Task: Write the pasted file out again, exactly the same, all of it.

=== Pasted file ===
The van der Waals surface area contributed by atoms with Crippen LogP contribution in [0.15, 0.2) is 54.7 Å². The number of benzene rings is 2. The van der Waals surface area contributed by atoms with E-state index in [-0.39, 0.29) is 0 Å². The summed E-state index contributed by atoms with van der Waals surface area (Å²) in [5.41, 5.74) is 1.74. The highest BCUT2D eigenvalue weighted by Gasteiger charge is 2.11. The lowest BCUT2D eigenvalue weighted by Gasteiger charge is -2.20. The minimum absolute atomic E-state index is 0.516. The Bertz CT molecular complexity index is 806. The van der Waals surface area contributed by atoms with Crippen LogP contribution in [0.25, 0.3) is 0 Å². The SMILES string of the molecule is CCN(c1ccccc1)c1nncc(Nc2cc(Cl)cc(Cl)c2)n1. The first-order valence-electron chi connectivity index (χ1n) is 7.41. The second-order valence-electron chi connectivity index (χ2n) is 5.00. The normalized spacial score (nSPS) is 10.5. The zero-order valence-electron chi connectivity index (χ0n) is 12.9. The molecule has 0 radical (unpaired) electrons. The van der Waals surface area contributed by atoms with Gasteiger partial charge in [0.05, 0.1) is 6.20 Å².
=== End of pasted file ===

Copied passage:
The van der Waals surface area contributed by atoms with Crippen LogP contribution in [0.15, 0.2) is 54.7 Å². The number of benzene rings is 2. The van der Waals surface area contributed by atoms with E-state index in [-0.39, 0.29) is 0 Å². The summed E-state index contributed by atoms with van der Waals surface area (Å²) in [5.41, 5.74) is 1.74. The highest BCUT2D eigenvalue weighted by Gasteiger charge is 2.11. The lowest BCUT2D eigenvalue weighted by Gasteiger charge is -2.20. The minimum absolute atomic E-state index is 0.516. The Bertz CT molecular complexity index is 806. The van der Waals surface area contributed by atoms with Crippen LogP contribution in [0.25, 0.3) is 0 Å². The SMILES string of the molecule is CCN(c1ccccc1)c1nncc(Nc2cc(Cl)cc(Cl)c2)n1. The first-order valence-electron chi connectivity index (χ1n) is 7.41. The second-order valence-electron chi connectivity index (χ2n) is 5.00. The normalized spacial score (nSPS) is 10.5. The zero-order valence-electron chi connectivity index (χ0n) is 12.9. The molecule has 0 radical (unpaired) electrons. The van der Waals surface area contributed by atoms with Gasteiger partial charge in [0.05, 0.1) is 6.20 Å².